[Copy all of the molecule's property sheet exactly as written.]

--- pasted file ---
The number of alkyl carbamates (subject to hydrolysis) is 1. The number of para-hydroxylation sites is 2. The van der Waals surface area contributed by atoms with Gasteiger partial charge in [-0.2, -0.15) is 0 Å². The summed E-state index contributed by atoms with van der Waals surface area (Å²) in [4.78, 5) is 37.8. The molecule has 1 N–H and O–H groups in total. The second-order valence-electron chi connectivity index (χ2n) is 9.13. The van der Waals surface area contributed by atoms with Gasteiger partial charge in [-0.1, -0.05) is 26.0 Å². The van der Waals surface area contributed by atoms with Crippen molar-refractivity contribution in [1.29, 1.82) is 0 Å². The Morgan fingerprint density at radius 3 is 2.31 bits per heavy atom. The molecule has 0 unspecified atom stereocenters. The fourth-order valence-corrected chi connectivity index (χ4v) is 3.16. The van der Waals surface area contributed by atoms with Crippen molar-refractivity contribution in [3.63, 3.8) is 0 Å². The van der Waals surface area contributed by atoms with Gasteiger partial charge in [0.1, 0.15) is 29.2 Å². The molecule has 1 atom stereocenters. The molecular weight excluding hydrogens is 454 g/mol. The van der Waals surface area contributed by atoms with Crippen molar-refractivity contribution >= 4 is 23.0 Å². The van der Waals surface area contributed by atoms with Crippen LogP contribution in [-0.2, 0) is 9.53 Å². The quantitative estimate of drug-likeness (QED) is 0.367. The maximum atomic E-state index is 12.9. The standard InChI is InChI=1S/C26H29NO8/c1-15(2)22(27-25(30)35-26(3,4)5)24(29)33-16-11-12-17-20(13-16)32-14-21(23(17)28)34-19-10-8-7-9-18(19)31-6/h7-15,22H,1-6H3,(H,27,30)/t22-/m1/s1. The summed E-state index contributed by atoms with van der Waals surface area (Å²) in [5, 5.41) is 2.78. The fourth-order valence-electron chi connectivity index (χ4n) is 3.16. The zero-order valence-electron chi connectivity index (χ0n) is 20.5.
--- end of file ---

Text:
The number of alkyl carbamates (subject to hydrolysis) is 1. The number of para-hydroxylation sites is 2. The van der Waals surface area contributed by atoms with Gasteiger partial charge in [-0.2, -0.15) is 0 Å². The summed E-state index contributed by atoms with van der Waals surface area (Å²) in [4.78, 5) is 37.8. The molecule has 1 N–H and O–H groups in total. The second-order valence-electron chi connectivity index (χ2n) is 9.13. The van der Waals surface area contributed by atoms with Gasteiger partial charge in [-0.1, -0.05) is 26.0 Å². The van der Waals surface area contributed by atoms with Crippen molar-refractivity contribution in [1.29, 1.82) is 0 Å². The Morgan fingerprint density at radius 3 is 2.31 bits per heavy atom. The molecule has 0 unspecified atom stereocenters. The fourth-order valence-corrected chi connectivity index (χ4v) is 3.16. The van der Waals surface area contributed by atoms with Crippen molar-refractivity contribution in [3.63, 3.8) is 0 Å². The van der Waals surface area contributed by atoms with Gasteiger partial charge in [0.1, 0.15) is 29.2 Å². The molecule has 1 atom stereocenters. The molecular weight excluding hydrogens is 454 g/mol. The van der Waals surface area contributed by atoms with Crippen molar-refractivity contribution >= 4 is 23.0 Å². The van der Waals surface area contributed by atoms with Crippen LogP contribution in [-0.2, 0) is 9.53 Å². The quantitative estimate of drug-likeness (QED) is 0.367. The maximum atomic E-state index is 12.9. The standard InChI is InChI=1S/C26H29NO8/c1-15(2)22(27-25(30)35-26(3,4)5)24(29)33-16-11-12-17-20(13-16)32-14-21(23(17)28)34-19-10-8-7-9-18(19)31-6/h7-15,22H,1-6H3,(H,27,30)/t22-/m1/s1. The summed E-state index contributed by atoms with van der Waals surface area (Å²) in [5, 5.41) is 2.78. The fourth-order valence-electron chi connectivity index (χ4n) is 3.16. The zero-order valence-electron chi connectivity index (χ0n) is 20.5.